Lévy’s Characterization of Brownian Motion

Standard Brownian motion, {\{B_t\}_{t\ge 0}}, is defined to be a real-valued process satisfying the following properties.

  1. {B_0=0}.
  2. {B_t-B_s} is normally distributed with mean 0 and variance ts independently of {\{B_u\colon u\le s\}}, for any {t>s\ge 0}.
  3. B has continuous sample paths.

As always, it only really matters is that these properties hold almost surely. Now, to apply the techniques of stochastic calculus, it is assumed that there is an underlying filtered probability space {(\Omega,\mathcal{F},\{\mathcal{F}_t\}_{t\ge 0},{\mathbb P})}, which necessitates a further definition; a process B is a Brownian motion on a filtered probability space {(\Omega,\mathcal{F},\{\mathcal{F}_t\}_{t\ge 0},{\mathbb P})} if in addition to the above properties it is also adapted, so that {B_t} is {\mathcal{F}_t}-measurable, and {B_t-B_s} is independent of {\mathcal{F}_s} for each {t>s\ge 0}. Note that the above condition that {B_t-B_s} is independent of {\{B_u\colon u\le s\}} is not explicitly required, as it also follows from the independence from {\mathcal{F}_s}. According to these definitions, a process is a Brownian motion if and only if it is a Brownian motion with respect to its natural filtration.

The property that {B_t-B_s} has zero mean independently of {\mathcal{F}_s} means that Brownian motion is a martingale. Furthermore, we previously calculated its quadratic variation as {[B]_t=t}. An incredibly useful result is that the converse statement holds. That is, Brownian motion is the only local martingale with this quadratic variation. This is known as Lévy’s characterization, and shows that Brownian motion is a particularly general stochastic process, justifying its ubiquitous influence on the study of continuous-time stochastic processes.

Theorem 1 (Lévy’s Characterization of Brownian Motion) Let X be a local martingale with {X_0=0}. Then, the following are equivalent.

  1. X is standard Brownian motion on the underlying filtered probability space.
  2. X is continuous and {X^2_t-t} is a local martingale.
  3. X has quadratic variation {[X]_t=t}.

Continue reading “Lévy’s Characterization of Brownian Motion”

Continuous Local Martingales

Continuous local martingales are a particularly well behaved subset of the class of all local martingales, and the results of the previous two posts become much simpler in this case. First, the continuous local martingale property is always preserved by stochastic integration.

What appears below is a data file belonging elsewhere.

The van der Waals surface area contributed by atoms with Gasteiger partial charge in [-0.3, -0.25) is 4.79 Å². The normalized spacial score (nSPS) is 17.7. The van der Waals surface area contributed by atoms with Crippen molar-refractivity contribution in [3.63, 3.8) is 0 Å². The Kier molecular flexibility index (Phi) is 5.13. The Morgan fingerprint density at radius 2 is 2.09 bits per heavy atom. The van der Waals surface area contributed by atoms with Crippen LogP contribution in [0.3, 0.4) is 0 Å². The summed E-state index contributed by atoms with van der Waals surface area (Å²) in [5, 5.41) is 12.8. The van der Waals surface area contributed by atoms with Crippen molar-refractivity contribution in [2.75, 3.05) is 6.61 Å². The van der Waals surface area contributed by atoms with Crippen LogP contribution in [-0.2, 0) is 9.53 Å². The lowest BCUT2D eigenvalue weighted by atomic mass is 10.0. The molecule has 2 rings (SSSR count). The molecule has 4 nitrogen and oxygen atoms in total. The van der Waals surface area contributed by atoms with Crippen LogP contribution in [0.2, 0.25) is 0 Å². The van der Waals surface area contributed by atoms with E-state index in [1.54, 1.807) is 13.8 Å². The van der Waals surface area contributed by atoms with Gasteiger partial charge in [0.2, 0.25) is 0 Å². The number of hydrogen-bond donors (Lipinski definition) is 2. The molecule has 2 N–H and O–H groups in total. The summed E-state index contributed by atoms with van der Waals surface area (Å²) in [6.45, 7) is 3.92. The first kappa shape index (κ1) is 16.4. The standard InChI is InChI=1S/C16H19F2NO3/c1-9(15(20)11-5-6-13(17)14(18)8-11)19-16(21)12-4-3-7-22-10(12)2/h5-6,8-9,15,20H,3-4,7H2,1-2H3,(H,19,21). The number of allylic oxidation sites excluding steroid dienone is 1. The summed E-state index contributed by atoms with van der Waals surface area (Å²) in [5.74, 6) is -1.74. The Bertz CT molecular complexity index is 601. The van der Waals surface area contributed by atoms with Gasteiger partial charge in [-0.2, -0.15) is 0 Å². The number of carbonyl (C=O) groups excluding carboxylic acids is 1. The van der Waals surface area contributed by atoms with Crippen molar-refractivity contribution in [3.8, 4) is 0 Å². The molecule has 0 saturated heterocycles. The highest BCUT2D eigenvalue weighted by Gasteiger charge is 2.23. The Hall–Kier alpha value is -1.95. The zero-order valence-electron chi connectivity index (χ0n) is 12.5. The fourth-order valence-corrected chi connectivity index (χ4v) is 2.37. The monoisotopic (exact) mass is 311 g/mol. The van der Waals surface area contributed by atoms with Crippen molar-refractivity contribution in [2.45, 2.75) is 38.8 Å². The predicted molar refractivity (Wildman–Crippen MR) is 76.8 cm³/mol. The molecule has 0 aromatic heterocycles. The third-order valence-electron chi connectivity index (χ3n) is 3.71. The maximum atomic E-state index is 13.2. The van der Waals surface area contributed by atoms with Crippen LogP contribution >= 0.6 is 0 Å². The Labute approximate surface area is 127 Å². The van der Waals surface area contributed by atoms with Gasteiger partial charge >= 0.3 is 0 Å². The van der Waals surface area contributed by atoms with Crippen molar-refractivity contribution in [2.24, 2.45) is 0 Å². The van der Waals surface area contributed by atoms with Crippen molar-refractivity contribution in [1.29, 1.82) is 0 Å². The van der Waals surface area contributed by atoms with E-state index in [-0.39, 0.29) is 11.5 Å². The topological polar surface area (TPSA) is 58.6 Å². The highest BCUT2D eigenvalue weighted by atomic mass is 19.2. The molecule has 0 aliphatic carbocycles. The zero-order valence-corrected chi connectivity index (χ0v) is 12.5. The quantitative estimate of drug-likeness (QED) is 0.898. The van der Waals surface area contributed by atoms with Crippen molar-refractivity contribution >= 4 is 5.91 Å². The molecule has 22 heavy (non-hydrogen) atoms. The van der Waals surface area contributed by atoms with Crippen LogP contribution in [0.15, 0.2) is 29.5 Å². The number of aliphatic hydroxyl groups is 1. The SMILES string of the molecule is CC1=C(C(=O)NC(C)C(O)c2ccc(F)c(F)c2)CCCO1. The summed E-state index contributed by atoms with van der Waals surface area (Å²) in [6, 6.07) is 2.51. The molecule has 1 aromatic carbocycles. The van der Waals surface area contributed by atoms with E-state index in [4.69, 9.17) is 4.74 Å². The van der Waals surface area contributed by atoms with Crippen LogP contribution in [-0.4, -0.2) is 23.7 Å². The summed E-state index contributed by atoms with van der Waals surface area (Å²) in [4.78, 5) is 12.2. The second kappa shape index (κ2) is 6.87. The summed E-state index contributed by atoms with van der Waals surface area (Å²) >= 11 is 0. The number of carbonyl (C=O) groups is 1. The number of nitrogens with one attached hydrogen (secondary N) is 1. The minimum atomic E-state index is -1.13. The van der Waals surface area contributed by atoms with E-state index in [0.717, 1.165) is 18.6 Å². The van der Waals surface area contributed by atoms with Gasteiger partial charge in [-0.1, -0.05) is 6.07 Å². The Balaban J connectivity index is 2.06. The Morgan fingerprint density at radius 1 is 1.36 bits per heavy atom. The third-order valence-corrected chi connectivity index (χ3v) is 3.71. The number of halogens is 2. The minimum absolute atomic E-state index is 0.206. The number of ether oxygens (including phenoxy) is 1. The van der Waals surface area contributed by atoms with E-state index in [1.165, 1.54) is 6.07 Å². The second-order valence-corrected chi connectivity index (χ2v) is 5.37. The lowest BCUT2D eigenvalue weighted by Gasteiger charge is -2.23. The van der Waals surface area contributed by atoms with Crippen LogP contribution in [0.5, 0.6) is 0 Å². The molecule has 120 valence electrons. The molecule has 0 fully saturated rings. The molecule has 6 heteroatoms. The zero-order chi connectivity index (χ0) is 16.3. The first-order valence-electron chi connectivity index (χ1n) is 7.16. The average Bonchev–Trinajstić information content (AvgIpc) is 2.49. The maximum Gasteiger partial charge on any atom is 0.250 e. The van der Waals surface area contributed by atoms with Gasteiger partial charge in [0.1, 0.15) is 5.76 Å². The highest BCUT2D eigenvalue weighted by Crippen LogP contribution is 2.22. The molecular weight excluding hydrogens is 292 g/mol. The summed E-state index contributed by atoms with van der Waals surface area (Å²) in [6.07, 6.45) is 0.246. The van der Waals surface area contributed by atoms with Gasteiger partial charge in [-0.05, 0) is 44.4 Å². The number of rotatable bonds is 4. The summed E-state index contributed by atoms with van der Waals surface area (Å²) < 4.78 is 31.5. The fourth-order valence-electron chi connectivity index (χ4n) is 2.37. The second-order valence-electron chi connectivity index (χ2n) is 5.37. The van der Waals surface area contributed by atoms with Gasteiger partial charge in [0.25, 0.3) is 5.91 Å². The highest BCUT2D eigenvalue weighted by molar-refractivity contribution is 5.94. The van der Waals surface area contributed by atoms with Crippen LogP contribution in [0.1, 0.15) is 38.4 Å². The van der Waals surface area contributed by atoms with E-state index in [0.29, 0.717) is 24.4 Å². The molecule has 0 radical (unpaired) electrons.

Theorem 1 If X is a continuous local martingale and {\xi} is X-integrable, then {\int\xi\,dX} is a continuous local martingale.

Proof: As X is continuous, {Y\equiv\int\xi\,dX} will also be continuous and, therefore, locally bounded. Then, by preservation of the local martingale property, Y is a local martingale. ⬜

Next, the quadratic variation of a continuous local martingale X provides us with a necessary and sufficient condition for X-integrability.

Theorem 2 Let X be a continuous local martingale. Then, a predictable process {\xi} is X-integrable if and only if

\displaystyle  \int_0^t\xi^2\,d[X]<\infty

for all {t>0}.

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Preservation of the Local Martingale Property

Now that it has been shown that stochastic integration can be performed with respect to any local martingale, we can move on to the following important result. Stochastic integration preserves the local martingale property. At least, this is true under very mild hypotheses. That the martingale property is preserved under integration of bounded elementary processes is straightforward. The generalization to predictable integrands can be achieved using a limiting argument. It is necessary, however, to restrict to locally bounded integrands and, for the sake of generality, I start with local sub and supermartingales.

Theorem 1 Let X be a local submartingale (resp., local supermartingale) and {\xi} be a nonnegative and locally bounded predictable process. Then, {\int\xi\,dX} is a local submartingale (resp., local supermartingale).

Proof: We only need to consider the case where X is a local submartingale, as the result will also follow for supermartingales by applying to -X. By localization, we may suppose that {\xi} is uniformly bounded and that X is a proper submartingale. So, {\vert\xi\vert\le K} for some constant K. Then, as previously shown there exists a sequence of elementary predictable processes {\vert\xi^n\vert\le K} such that {Y^n\equiv\int\xi^n\,dX} converges to {Y\equiv\int\xi\,dX} in the semimartingale topology and, hence, converges ucp. We may replace {\xi_n} by {\xi_n\vee0} if necessary so that, being nonnegative elementary integrals of a submartingale, {Y^n} will be submartingales. Also, {\vert\Delta Y^n\vert=\vert\xi^n\Delta X\vert\le K\vert\Delta X\vert}. Recall that a cadlag adapted process X is locally integrable if and only its jump process {\Delta X} is locally integrable, and all local submartingales are locally integrable. So,

\displaystyle  \sup_n\vert\Delta Y^n_t\vert\le K\vert\Delta X_t\vert

is locally integrable. Then, by ucp convergence for local submartingales, Y will satisfy the local submartingale property. ⬜

For local martingales, applying this result to {\pm X} gives,